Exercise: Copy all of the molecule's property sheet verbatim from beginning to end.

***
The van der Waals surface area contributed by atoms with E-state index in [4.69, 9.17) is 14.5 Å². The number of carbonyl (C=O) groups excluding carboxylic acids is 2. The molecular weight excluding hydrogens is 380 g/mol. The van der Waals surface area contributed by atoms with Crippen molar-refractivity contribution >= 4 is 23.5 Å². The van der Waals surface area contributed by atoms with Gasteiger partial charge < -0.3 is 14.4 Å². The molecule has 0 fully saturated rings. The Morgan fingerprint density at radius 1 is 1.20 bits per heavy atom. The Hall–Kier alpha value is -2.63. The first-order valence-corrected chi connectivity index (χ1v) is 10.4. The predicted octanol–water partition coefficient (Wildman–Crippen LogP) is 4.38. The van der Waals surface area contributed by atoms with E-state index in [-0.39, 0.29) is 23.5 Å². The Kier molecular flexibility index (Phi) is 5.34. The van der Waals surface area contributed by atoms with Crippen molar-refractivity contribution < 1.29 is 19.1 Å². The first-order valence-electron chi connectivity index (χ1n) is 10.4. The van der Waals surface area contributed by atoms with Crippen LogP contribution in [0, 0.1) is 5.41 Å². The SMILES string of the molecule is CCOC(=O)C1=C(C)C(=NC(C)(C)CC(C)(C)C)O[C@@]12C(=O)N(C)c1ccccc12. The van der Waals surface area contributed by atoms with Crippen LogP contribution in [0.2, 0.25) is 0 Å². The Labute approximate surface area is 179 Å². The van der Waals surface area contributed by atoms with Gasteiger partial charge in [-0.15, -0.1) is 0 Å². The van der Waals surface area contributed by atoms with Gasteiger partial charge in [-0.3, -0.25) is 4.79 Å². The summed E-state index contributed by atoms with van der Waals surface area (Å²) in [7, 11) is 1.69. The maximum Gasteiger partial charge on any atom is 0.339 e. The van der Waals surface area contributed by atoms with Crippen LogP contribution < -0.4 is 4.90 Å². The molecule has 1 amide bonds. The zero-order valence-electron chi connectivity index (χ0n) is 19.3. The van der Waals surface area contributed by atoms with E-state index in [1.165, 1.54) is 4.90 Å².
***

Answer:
The van der Waals surface area contributed by atoms with E-state index in [4.69, 9.17) is 14.5 Å². The number of carbonyl (C=O) groups excluding carboxylic acids is 2. The molecular weight excluding hydrogens is 380 g/mol. The van der Waals surface area contributed by atoms with Crippen molar-refractivity contribution >= 4 is 23.5 Å². The van der Waals surface area contributed by atoms with Gasteiger partial charge < -0.3 is 14.4 Å². The molecule has 0 fully saturated rings. The Morgan fingerprint density at radius 1 is 1.20 bits per heavy atom. The Hall–Kier alpha value is -2.63. The first-order valence-corrected chi connectivity index (χ1v) is 10.4. The predicted octanol–water partition coefficient (Wildman–Crippen LogP) is 4.38. The van der Waals surface area contributed by atoms with E-state index in [-0.39, 0.29) is 23.5 Å². The Kier molecular flexibility index (Phi) is 5.34. The van der Waals surface area contributed by atoms with Crippen molar-refractivity contribution < 1.29 is 19.1 Å². The first-order valence-electron chi connectivity index (χ1n) is 10.4. The van der Waals surface area contributed by atoms with Crippen LogP contribution in [0, 0.1) is 5.41 Å². The SMILES string of the molecule is CCOC(=O)C1=C(C)C(=NC(C)(C)CC(C)(C)C)O[C@@]12C(=O)N(C)c1ccccc12. The van der Waals surface area contributed by atoms with Crippen LogP contribution in [0.2, 0.25) is 0 Å². The Labute approximate surface area is 179 Å². The van der Waals surface area contributed by atoms with Gasteiger partial charge in [-0.15, -0.1) is 0 Å². The van der Waals surface area contributed by atoms with Gasteiger partial charge in [-0.3, -0.25) is 4.79 Å². The summed E-state index contributed by atoms with van der Waals surface area (Å²) in [7, 11) is 1.69. The maximum Gasteiger partial charge on any atom is 0.339 e. The van der Waals surface area contributed by atoms with Crippen LogP contribution < -0.4 is 4.90 Å². The molecule has 1 amide bonds. The zero-order valence-electron chi connectivity index (χ0n) is 19.3. The van der Waals surface area contributed by atoms with E-state index in [1.165, 1.54) is 4.90 Å².